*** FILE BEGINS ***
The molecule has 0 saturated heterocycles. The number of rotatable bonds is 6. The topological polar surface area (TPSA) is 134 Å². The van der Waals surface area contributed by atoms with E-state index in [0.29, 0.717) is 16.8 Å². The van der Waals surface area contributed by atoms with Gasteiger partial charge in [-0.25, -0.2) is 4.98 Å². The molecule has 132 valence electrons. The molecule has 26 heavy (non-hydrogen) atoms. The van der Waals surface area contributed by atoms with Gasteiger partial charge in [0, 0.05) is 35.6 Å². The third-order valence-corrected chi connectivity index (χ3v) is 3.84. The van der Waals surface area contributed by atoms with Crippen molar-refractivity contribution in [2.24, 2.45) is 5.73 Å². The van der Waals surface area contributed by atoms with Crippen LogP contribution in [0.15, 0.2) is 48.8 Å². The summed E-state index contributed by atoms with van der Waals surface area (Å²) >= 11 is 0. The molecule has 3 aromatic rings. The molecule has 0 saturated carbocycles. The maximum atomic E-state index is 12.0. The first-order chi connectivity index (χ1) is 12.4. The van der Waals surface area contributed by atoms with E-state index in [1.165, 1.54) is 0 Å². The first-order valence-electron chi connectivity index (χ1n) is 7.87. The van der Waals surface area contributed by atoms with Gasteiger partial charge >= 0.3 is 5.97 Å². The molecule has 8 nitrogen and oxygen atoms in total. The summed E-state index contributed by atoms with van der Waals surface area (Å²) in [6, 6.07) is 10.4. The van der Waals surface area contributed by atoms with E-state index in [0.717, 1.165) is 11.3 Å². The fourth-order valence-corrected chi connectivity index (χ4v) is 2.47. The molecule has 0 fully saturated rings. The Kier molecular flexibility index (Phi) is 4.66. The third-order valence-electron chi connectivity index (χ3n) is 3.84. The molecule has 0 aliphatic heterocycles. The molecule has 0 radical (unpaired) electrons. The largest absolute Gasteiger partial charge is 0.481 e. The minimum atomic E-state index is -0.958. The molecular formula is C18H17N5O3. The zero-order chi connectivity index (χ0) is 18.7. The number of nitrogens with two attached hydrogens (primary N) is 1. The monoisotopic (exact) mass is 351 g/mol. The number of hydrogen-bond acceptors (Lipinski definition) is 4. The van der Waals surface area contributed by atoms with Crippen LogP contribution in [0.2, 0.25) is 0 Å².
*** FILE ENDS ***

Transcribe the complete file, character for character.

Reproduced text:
The molecule has 0 saturated heterocycles. The number of rotatable bonds is 6. The topological polar surface area (TPSA) is 134 Å². The van der Waals surface area contributed by atoms with E-state index in [0.29, 0.717) is 16.8 Å². The van der Waals surface area contributed by atoms with Gasteiger partial charge in [-0.25, -0.2) is 4.98 Å². The molecule has 132 valence electrons. The molecule has 26 heavy (non-hydrogen) atoms. The van der Waals surface area contributed by atoms with Gasteiger partial charge in [0, 0.05) is 35.6 Å². The third-order valence-corrected chi connectivity index (χ3v) is 3.84. The van der Waals surface area contributed by atoms with Crippen molar-refractivity contribution in [2.24, 2.45) is 5.73 Å². The van der Waals surface area contributed by atoms with Crippen LogP contribution in [0.15, 0.2) is 48.8 Å². The summed E-state index contributed by atoms with van der Waals surface area (Å²) >= 11 is 0. The molecule has 3 aromatic rings. The molecule has 0 saturated carbocycles. The maximum atomic E-state index is 12.0. The first-order chi connectivity index (χ1) is 12.4. The van der Waals surface area contributed by atoms with E-state index in [1.165, 1.54) is 0 Å². The first-order valence-electron chi connectivity index (χ1n) is 7.87. The van der Waals surface area contributed by atoms with Gasteiger partial charge >= 0.3 is 5.97 Å². The molecule has 8 nitrogen and oxygen atoms in total. The summed E-state index contributed by atoms with van der Waals surface area (Å²) in [6, 6.07) is 10.4. The van der Waals surface area contributed by atoms with E-state index in [0.717, 1.165) is 11.3 Å². The fourth-order valence-corrected chi connectivity index (χ4v) is 2.47. The molecule has 0 fully saturated rings. The Kier molecular flexibility index (Phi) is 4.66. The third-order valence-electron chi connectivity index (χ3n) is 3.84. The molecule has 0 aliphatic heterocycles. The molecule has 0 radical (unpaired) electrons. The largest absolute Gasteiger partial charge is 0.481 e. The minimum atomic E-state index is -0.958. The molecular formula is C18H17N5O3. The zero-order chi connectivity index (χ0) is 18.7. The number of nitrogens with two attached hydrogens (primary N) is 1. The monoisotopic (exact) mass is 351 g/mol. The number of hydrogen-bond acceptors (Lipinski definition) is 4. The van der Waals surface area contributed by atoms with Crippen LogP contribution in [0.2, 0.25) is 0 Å².